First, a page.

Experts: How Smart-Phone Apps Collect Your Personal Information

  (CBS) — For many of us, smartphones are keys to our lives, with everything from photos and videos to passwords and banking information.

But could you be handing all that private information over to strangers without even knowing it?

CBS 2’s Mai Martinez has an eye-opening look at the dangers lurking in apps.

Smartphone user Saad Mughal has about 20 apps on his phone. Elan Modilevsky has apps for social networking, to get around and for entertainment.

Nielsen says the average smartphone user has more than 26 apps, and security experts say some of those apps could put your personal security at risk, especially those available for Android phones via Google Play.

“The Play Store is like the wild, wild west. There’s really no verification process. Anybody can put an app on there,” says Josh  Fazio, a forensic investigator for Chicago security firm 4Discovery.

Michele Stuart of Arizona-based JAG Investigations agrees.

“You’ll have pirated versions of applications, and normally those are where you’re going to start getting the malware issues,” Stuart says.

Fazio says criminals are after information. And surprisingly, many of us give that information away without even knowing it.

How? By agreeing to an app’s “terms of use” and installing it, consumers are consenting to more than they may think, he says.

“It will tell you, ‘Hey, I’m accessing your photos, your SMS, your call logs,’” Fazio says.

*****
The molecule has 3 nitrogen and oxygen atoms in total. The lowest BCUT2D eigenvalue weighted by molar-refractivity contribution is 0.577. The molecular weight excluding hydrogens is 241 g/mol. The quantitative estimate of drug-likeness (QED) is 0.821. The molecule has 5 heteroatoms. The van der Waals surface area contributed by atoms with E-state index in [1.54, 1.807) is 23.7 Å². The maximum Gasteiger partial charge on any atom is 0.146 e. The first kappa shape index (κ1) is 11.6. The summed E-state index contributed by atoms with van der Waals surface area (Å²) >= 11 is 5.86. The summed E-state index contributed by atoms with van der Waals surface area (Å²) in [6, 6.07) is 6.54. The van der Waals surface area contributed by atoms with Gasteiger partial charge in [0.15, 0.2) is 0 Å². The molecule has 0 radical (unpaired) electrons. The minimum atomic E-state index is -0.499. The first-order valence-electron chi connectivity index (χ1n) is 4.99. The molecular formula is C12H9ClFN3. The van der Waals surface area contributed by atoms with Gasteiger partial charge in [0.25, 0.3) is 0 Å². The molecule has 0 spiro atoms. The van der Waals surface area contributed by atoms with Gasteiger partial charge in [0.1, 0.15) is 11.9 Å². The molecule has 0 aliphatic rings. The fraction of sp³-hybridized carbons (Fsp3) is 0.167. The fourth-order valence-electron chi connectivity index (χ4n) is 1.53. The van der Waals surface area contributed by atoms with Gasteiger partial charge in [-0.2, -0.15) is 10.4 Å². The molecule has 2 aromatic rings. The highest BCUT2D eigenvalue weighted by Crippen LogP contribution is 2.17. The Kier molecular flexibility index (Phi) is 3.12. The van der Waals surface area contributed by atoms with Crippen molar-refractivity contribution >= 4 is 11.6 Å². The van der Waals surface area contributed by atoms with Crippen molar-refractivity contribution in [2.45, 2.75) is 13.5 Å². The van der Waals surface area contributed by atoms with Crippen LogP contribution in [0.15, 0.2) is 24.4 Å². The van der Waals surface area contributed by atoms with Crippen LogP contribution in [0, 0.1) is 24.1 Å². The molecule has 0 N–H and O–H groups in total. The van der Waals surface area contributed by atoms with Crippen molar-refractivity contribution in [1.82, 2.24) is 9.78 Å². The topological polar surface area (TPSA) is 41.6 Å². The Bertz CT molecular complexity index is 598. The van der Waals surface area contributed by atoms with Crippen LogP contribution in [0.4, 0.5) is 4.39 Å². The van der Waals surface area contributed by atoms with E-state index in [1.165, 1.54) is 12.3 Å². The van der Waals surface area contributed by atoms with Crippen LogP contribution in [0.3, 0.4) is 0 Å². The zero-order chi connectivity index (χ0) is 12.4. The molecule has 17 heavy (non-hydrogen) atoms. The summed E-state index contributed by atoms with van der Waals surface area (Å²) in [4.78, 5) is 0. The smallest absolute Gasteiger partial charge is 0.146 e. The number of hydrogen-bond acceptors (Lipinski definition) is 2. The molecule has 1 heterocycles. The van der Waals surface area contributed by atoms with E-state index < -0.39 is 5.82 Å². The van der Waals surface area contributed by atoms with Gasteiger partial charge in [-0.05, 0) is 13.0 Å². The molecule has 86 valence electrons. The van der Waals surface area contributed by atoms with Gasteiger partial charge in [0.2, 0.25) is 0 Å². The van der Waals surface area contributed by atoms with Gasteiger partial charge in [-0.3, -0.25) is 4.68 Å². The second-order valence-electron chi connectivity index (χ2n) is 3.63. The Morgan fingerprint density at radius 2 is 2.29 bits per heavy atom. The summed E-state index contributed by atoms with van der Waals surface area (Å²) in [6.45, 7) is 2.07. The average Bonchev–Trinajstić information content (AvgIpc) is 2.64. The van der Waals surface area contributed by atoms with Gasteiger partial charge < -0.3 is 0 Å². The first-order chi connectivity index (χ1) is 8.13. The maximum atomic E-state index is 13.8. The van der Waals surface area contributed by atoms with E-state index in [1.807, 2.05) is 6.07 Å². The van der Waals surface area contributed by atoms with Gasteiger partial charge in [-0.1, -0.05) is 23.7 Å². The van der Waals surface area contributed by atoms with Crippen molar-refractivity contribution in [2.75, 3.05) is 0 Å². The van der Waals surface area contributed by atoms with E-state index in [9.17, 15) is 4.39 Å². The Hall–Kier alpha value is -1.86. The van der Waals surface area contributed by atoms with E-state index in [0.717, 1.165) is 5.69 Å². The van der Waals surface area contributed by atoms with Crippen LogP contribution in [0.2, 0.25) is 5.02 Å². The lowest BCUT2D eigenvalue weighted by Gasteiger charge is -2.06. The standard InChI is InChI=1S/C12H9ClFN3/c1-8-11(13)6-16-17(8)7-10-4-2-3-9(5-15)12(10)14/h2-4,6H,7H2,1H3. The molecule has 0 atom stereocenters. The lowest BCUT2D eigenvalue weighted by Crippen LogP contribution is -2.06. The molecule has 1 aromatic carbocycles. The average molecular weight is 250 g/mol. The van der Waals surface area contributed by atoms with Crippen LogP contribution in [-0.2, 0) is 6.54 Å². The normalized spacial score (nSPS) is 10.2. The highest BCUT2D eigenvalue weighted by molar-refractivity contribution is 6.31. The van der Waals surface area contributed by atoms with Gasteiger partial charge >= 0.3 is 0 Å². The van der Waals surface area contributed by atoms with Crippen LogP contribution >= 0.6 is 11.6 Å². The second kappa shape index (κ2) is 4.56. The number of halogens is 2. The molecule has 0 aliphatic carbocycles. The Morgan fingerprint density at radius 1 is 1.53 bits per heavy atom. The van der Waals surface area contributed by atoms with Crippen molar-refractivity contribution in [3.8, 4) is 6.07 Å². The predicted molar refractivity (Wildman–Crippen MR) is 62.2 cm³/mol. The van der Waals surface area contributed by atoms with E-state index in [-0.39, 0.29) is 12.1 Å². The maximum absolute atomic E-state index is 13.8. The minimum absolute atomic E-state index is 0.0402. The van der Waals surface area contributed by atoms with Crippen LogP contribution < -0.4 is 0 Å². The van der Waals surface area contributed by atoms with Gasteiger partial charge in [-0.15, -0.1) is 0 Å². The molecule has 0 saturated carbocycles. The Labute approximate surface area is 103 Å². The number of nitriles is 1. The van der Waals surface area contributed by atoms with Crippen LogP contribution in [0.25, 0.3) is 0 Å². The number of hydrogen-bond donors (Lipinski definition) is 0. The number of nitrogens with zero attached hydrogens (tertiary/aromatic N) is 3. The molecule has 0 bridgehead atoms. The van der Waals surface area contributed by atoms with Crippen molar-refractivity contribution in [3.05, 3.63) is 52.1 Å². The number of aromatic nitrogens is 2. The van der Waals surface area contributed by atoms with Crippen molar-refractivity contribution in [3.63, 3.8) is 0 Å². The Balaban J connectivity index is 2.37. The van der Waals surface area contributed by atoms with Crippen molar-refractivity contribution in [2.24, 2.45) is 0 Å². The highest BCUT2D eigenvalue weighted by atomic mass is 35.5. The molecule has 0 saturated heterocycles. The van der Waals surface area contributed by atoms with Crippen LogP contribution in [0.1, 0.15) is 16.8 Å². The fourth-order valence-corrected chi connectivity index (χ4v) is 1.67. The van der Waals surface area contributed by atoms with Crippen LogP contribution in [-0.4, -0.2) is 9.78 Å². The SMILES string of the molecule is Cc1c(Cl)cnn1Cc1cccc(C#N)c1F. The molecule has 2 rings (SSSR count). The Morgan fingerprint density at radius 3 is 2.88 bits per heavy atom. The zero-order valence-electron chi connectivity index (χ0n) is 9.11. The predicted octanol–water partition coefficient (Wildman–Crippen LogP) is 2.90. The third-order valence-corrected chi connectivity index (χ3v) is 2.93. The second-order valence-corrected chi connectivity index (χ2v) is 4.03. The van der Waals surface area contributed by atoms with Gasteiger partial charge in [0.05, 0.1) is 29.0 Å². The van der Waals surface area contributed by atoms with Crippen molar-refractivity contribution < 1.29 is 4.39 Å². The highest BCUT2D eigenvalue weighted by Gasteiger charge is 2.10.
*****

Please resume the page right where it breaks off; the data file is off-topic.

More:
Smartphone user Mia Rizzo says she never reads the terms of service and just agrees to whatever it says.

Even those who do know aren’t always deterred.

“You kind of want to have the app, so I download it, anyway,” Smartphone user Brianna Jordan says.

App creators capitalize on that.  Perhaps the best example is “The Brightest Flashlight Free” app that was downloaded tens of millions of times.

“Besides having a flashlight work is you’ve actually let this become spyware on your phone,” Stuart says.

According to the Federal Trade Commission, the app transmitted users’ precise location to third parties, including advertisers. The company settled with the FTC.

The popular Snapchat app also recently settled with the FTC for deceptive practices.

“It will take your name, your username, your passwords, your email address. Every single person in your contact list, in your address book, has now been uploaded to a private server maintained by Snapchat,” Stuart says.

As alarming as that sounds, experts say most apps, including Facebook, Facebook Messenger, Twitter and Instagram, ask for similar access to just about everything on your phone. That can include  the microphone,  camera,  network or external storage.

Experts also say you shouldn’t have your phones set for automatic updates and never hit “update all” until you’ve read what’s changed in each and every app.

“If there’s something that concerns you, then don’t do it,” Stuart says.

Experts say the iPhone app store is more secure because Apple vets its apps, but nothing is 100 percent safe. Google did not respond to inquiries about the Play app store.

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